Martial Mind: Examining the Relationship among Martial Arts Participation, Identity, and Wellbeing
MetadataShow full item record
For hundreds of years, supporters of the traditional Martial Arts have spoken of the ability to promote the personal development of the practitioner through serious training practices (Lu, 2008). The connection between personal development and mind-body training practices is illustrated in the Japanese concept of budo, which applies generally to “those Martial Arts that have more than a combat dimension” (Lawler, 1996, p.9). While the physical training is similar to other forms of combat (such as boxing or military training), it is the philosophical focus of the training as a form of personal development that makes budo a unique characteristic of certain forms of Martial Arts practice. The current study attempts to examine the way in which training in the Martial Arts affects the overall lifestyle of the individual. Understanding the main relationship between Martial Arts participation and personal wellbeing, and how this is influenced by the identity of the participant, represents the central focus of the current study. While the main relationship being studied is the one between Martial Arts participation and well-being, there are several l factors at play in influencing this central relationship. Given the unique connection of mind and body in the practice of the Martial Arts, one factor that influences the relationship between Martial Arts participation and well-being is the spirituality of the individual practitioner. The purpose of this study is to examine the relationship between Martial Arts participation and well-being, and to investigate how this central relationship is influenced by the associated concepts of identity, spirituality, serious leisure, motivation, and involvement. This study found that although Martial Arts participation displayed significant power in predicting wellbeing scores, the psycho-social factors associated with the training experience heavily shaped this relationship. The results of this study also suggest that it is not the style of Martial Arts participation, but the way the individual engages with the act of training and incorporates it into their daily life that separates individuals.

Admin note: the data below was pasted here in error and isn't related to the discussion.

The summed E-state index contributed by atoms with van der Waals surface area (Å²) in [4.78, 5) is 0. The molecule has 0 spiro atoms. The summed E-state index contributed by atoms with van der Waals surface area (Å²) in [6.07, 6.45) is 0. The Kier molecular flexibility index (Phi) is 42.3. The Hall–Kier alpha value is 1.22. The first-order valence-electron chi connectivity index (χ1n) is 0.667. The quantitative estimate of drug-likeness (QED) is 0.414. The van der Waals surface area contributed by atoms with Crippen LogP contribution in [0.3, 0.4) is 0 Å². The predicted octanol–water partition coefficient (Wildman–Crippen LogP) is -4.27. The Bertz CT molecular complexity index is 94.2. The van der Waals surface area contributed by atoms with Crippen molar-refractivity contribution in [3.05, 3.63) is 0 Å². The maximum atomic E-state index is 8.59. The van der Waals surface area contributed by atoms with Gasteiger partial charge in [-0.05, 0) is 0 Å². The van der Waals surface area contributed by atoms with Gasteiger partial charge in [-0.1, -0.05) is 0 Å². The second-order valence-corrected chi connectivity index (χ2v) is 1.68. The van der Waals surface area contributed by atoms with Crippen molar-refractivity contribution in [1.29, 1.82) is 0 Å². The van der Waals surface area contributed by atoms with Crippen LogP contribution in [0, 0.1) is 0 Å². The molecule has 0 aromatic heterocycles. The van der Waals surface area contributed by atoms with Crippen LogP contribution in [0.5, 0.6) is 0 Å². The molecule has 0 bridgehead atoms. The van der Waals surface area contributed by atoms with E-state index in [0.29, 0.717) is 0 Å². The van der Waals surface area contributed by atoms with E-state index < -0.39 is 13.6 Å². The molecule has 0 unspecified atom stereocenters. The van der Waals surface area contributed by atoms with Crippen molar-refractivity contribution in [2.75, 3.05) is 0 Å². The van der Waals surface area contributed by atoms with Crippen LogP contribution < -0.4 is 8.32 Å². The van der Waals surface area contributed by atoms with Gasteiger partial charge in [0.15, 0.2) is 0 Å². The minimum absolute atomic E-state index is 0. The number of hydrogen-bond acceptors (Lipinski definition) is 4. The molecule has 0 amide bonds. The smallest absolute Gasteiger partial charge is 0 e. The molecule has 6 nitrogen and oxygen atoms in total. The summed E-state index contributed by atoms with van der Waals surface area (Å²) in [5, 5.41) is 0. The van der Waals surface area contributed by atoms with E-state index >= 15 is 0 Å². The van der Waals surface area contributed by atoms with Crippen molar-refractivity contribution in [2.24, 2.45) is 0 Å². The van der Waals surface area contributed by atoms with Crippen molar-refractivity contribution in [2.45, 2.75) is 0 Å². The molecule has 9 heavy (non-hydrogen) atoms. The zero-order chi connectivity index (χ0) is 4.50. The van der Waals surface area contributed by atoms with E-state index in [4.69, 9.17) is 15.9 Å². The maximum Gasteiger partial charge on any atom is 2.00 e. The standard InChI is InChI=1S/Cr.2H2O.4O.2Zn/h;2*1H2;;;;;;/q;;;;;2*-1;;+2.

Cite this version of the work
Michael Mainland (2010). Martial Mind: Examining the Relationship among Martial Arts Participation, Identity, and Wellbeing. UWSpace. http://hdl.handle.net/10012/5626